Athenaios 12, 534c
“Whenever Alkibiades serve as choregos, parading in his purple robe, he was admired as he entered the theatre not only by the men but also by the women.”
Choregoi often wore amazingly coloured robes, such as the purple robe of Alkibiades.
Honours to the ephebes, 122-1 BC
“(and the ephebes) brought Dionysus from the hearth (i.e. the one at the temple in the Academy) back to the theatre by torchlight; and they led in procession a bull worthy of the god and sacrificed it in the procession, at which they were also crowned by the people.”
Bulls and other animals were lead for sacrifice once the column reached the theatre precinct.
Each citizen paid for entry into the theatre, but for the poor who couldn’t afford this, there was the Theoric fund, introduced by Pericles, which was paid by the state specifically to allow the poor to enter and watch the plays.
The Dithyrambic competitions took place on the first day. Fifty men and fifty boys, in two different choruses, from each of the ten phylai sang and danced in honour of the god.
On the second day, a piglet was sacrificed to the purity of the theatre, and the gods were honoured with libations.
Scholia on Aristophanes, Acharnians 500-7 425BC
“The instruction was that the cities should bring the tribute to Athens for the Dionysia.”
The Delian allies attended the festival, bringing a tribute of one silver talent in a jar to represent the balance of tribute of expenditure during the past year.
Aeschines 3. 154 (c.330 BC)
“…the herald would come forward and introduce the presentation of the orphans whose fathers had died in war, young men, adorned in the panoply…”
The orphaned sons of fathers who had been killed in battle were brought up by the state, and marched on in their state-funded armour before going to their special allocated seats at the front of the theatre.
Lastly was the decision of the judges. The urns were brought down from the treasury, unsealed and the archon drew one name from each, these ten were sworn in to give an impartial verdict.
A trumpet was then sounded, signalling the start of four days of drama.
For the first three days, each poet would have one day to present his three tragedies and one satyr play. On the fourth, there would have had five comedies only.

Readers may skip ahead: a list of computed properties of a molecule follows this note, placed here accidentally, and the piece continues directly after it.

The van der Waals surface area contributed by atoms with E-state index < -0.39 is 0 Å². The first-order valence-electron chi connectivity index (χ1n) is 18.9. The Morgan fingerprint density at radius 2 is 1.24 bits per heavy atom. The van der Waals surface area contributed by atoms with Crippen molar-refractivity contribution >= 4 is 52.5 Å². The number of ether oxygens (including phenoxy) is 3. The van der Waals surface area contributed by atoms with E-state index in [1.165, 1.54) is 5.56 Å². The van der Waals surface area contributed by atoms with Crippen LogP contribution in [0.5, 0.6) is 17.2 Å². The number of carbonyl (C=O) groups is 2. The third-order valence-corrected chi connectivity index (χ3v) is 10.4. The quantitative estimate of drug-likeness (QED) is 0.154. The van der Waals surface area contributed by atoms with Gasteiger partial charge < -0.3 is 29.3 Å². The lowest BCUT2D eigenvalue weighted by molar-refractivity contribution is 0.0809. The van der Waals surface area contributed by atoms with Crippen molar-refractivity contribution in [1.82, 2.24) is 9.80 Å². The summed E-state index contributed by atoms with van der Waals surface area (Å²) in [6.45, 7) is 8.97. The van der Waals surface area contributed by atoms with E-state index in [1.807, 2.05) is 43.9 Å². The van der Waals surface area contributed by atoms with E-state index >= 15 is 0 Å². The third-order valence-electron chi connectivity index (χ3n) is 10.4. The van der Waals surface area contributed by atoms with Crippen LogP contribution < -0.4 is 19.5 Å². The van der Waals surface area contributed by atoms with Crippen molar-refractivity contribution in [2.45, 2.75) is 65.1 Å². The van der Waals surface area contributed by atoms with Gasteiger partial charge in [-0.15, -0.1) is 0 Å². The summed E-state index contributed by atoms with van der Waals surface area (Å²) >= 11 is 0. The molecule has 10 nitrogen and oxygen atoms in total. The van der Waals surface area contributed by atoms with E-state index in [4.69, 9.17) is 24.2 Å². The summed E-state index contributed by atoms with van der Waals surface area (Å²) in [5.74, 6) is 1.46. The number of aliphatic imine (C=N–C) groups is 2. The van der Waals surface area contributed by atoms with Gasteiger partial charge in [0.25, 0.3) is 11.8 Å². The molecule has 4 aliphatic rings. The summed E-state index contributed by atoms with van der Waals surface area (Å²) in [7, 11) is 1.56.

However, during the Peloponnesian war, this was restricted to only three days, having three tragedies, a satyr play and a comedy on each day, summing up in having only three comedies.
The order of the plays was chosen by lot, in the idea that this choice was down to the gods. This shows the religious nature of the festival in that they did not plan out how they were going to put the plays on, but they were chosen by greater forces.
At the end of the competition, each of the ten kritai would write his order of preference on a tablet and place it in an urn. Five tablets were taken from the urn, and these decided the winters. This, as with the order of the plays, was meant to leave the choice to the gods, meaning that they could choose which plays they wanted to win.
The victorious poet and choregos would be crowned in front of the entire theatre with ivy crowns. After a triumphant procession, the victorious choregos might have placed a stone tablet outside his house, and the actor deemed best might have dedicated his mask to the god.
The Lysikrates monument, one of the more magnificent dedications.
The final event underlined the importance of the whole community, as Athens was a democracy, at the Great Dionysia. A special Assembly of the citizens was held in the theatre to review the festival. The archon’s management was discussed, as well as that of other officials, and they would have been complimented and honoured, although it wasn’t unknown for them to be attacked. Complaints of violence or misconduct during the procession or contests were raised, and court action may have been taken.
The festival, all-in-all, was in honour of Dionysus, because the Athenians wanted to make sure that their crops would grow the next year thanking the god. Acts such as the dithyrambs were to include more people in the appreciation of Dionysus.